"There does not appear to be any New York State case law authority on this particular issue. However, in Hickman v. London Assurance Corp., 184 Cal. 524, 195 P. 45, 18 A.L.R. 742, the Supreme Court of California sitting en banc faced an identical situation as presented here, and it held that the constitutional immunity from self-incrimination did not absolve an insured from complying with the provisions of the insurance contract requiring the insured to submit to an examination under oath, even though the insured is at that time under indictment for arson for the burning of the property in question. The court further held that an insured's refusal to submit to such examination on those particular grounds constituted a breach of the contract and deprives the insured of any claim or cause of action against the insurer on the insurance contract. This court agrees with and adopts as its own the sound legal reasoning set forth in the Hickman case to the present case on this issue. For the reasons stated above, the defendant's third affirmative defense as set forth in its answer to the plaintiff's complaint has been established sufficiently as a matter of law, and the defendant's motion for summary judgment dismissing both causes of action in the complaint is granted with costs to defendant."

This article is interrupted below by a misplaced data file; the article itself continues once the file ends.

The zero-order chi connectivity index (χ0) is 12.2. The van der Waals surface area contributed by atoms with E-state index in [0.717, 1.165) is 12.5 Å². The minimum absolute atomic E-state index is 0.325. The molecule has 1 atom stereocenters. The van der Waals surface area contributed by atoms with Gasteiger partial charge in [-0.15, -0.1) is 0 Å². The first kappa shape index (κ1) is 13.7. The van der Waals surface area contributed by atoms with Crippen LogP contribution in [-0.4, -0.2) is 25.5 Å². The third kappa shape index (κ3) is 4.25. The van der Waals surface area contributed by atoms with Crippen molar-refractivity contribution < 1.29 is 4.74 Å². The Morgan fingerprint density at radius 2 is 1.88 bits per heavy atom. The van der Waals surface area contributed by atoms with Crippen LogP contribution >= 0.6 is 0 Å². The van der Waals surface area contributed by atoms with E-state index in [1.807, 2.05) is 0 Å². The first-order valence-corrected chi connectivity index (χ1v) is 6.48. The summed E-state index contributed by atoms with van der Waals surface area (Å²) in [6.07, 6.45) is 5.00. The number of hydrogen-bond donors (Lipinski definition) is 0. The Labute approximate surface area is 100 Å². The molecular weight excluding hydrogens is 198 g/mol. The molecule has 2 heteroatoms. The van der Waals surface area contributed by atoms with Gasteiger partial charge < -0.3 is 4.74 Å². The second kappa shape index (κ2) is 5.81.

306 N.Y.S.2d at 223.

The court in Gross adopted the Restina court's ruling in toto.

In the case at bar, the fire marshal investigating the fire at Boyd's dwelling suspected arson. However, as Mutual argues in its brief, and we agree, "[t]he fact that Mr. Boyd and his attorney may have been concerned about a pending arson investigation by law enforcement ... does not in any way excuse the insured's refusal to submit to an examination under oath to insurance policy requirement."